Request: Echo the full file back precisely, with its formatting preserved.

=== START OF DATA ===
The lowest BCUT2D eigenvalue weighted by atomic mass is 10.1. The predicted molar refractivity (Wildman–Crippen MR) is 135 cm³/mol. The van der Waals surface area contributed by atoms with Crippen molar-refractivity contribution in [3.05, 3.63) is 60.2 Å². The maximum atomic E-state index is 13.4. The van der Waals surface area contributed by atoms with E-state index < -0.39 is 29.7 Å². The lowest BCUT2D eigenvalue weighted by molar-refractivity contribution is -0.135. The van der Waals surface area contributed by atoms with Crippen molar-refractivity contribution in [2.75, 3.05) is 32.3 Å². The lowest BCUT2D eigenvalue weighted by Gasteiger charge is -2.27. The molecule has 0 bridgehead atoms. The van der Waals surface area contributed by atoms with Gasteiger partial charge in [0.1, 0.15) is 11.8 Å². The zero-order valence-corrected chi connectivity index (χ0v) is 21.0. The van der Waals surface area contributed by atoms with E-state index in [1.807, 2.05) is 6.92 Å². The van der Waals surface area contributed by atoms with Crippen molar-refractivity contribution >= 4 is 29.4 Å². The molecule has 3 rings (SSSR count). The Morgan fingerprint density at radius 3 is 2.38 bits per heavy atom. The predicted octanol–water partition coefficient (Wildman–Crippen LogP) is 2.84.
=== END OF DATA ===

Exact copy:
The lowest BCUT2D eigenvalue weighted by atomic mass is 10.1. The predicted molar refractivity (Wildman–Crippen MR) is 135 cm³/mol. The van der Waals surface area contributed by atoms with Crippen molar-refractivity contribution in [3.05, 3.63) is 60.2 Å². The maximum atomic E-state index is 13.4. The van der Waals surface area contributed by atoms with E-state index < -0.39 is 29.7 Å². The lowest BCUT2D eigenvalue weighted by molar-refractivity contribution is -0.135. The van der Waals surface area contributed by atoms with Crippen molar-refractivity contribution in [2.75, 3.05) is 32.3 Å². The lowest BCUT2D eigenvalue weighted by Gasteiger charge is -2.27. The molecule has 0 bridgehead atoms. The van der Waals surface area contributed by atoms with Gasteiger partial charge in [0.1, 0.15) is 11.8 Å². The zero-order valence-corrected chi connectivity index (χ0v) is 21.0. The van der Waals surface area contributed by atoms with E-state index in [1.807, 2.05) is 6.92 Å². The van der Waals surface area contributed by atoms with Crippen molar-refractivity contribution >= 4 is 29.4 Å². The molecule has 3 rings (SSSR count). The Morgan fingerprint density at radius 3 is 2.38 bits per heavy atom. The predicted octanol–water partition coefficient (Wildman–Crippen LogP) is 2.84.